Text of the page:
Contemplation of holy wisdom is certainly quite relevant in our present day and age. How many sincere parents have been fooled into thinking that the best education can be gained at the best school. Our children may indeed receive the best education but come no closer to wisdom, they have no time for awe and wonder, not time to contemplate the marvelous works of God. St John Bosco, the wise educator said, “to cultivate only the intellect, abandoning all the other human faculties, is to deform man.” Man needs to contemplate the good, the beauty and the Truth of the Universe around him, so that he might form an idea of the absolute goodness, beauty and truth of God, so that he can come to love God with his whole heart, soul and mind. Man must come to discover the treasure hidden with the profound mystery of the Liturgy, a sacred mystery that must be guarded and not sullied by our demands for banal innovations and accessibility. It is wisdom that allows man to know and love the creature, but above all, the Creator. Therefore, the truly intelligent is the man who seeks Wisdom. Today, let us come to love Wisdom, for in doing so, we come to love Christ, the perfect Incarnation of Wisdom. And finally, it is in Him that we will find the perfect antidote to the false worship of knowledge so prevalent in our days.

Wednesday, July 16, 2014

God subverts the Undesirable

Sixteenth Ordinary Sunday Year A

This week’s fare is a set of three parables offered for our consternation. Parables often complicate faith. They seem to be contrary to our present modern culture’s impatience with the mysterious and the cryptic. We want statements of faith that clear, concise, unambiguous and palatable. In fact, we want our lives and the world to be perfect, devoid of messiness and troubles. Thus, the perennial search for perfect understanding, for Shangri-La and the Final Solution to all our troubles. The parables of Christ, however, subvert this desire to make faith simple and understandable and life uncomplicated. Instead, they demand our eternal return to their words, our wrestling with them, and our puzzling over them. I would often like to think of the parables as part of the Divine Comedy. And just like any kind of a joke, they utterly fail if you have to explain them, you either “get it” or you don’t. Except that the parables are no joke, they’re a matter of life and death.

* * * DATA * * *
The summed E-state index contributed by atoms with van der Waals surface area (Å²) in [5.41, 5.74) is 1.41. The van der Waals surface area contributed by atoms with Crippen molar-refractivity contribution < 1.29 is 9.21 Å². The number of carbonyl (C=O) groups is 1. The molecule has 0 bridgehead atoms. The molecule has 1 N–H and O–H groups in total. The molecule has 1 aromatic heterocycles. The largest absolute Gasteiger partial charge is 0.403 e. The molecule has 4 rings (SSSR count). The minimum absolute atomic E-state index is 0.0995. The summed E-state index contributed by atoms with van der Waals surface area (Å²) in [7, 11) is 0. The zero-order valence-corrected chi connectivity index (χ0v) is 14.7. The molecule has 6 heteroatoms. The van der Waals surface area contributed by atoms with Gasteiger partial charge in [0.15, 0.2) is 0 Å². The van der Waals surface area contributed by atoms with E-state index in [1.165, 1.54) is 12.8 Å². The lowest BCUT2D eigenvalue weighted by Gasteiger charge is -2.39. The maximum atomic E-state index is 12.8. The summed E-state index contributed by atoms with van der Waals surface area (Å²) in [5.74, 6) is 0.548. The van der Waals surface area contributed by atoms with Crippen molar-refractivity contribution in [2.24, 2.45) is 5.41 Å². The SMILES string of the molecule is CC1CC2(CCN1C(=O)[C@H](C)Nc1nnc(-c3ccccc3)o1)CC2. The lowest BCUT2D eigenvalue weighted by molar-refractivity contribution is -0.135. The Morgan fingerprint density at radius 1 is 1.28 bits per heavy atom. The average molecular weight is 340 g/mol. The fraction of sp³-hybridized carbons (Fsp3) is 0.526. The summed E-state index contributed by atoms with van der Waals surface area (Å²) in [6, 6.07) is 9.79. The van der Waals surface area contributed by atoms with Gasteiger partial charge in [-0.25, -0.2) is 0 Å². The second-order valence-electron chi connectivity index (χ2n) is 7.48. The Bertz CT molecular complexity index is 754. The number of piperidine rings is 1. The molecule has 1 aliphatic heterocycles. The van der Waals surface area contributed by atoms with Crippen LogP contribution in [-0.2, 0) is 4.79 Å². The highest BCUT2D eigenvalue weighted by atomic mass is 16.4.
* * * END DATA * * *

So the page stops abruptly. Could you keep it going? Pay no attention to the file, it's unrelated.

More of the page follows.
After listening to complaints from parishioners for over ten years, I’ve come to realise that the common request or suggestion is that I should summarily reprimand, remove or dismiss all the ‘troublemakers’ in the parish. My usual reply is that if I were to act on every complaint, including the complains I get about the complainers; I would end up sacking over 90% of the people in the parish! But I guess this tendency goes beyond the parish. We seem to have a natural human desire to root out and destroy all that troubles us. We want to look for the final solution to our problems. But in doing so, we end up devising greater suffering. Perhaps, the best example of this point is found in the Nazi’s Final Solution – millions of Jews and other nationalities and differently able persons had to die in this mad search for perfection.

The opening parable of today's gospel is loud and clear: If we want to be faithful servants of God that can produce a fruitful harvest, we must be ready to live alongside those we perceive as darnel or weeds. The counsel of Jesus is prudent, “Let them both grow till the harvest.” It is a reminder that life can be messy and we need not and should not play God. . Since this is God’s Kingdom, he sets the agenda, he lays out the path, and he determines the deadline. The problem is that the difference between the wheat and darnel is not always going to be obvious, and that there is potential danger of mistaking the good for the bad, the will of man for that of the will of God. Furthermore, one may find both wheat and darnel mixed up within every person. We may risk getting rid of the good in our zealous desire to root out the bad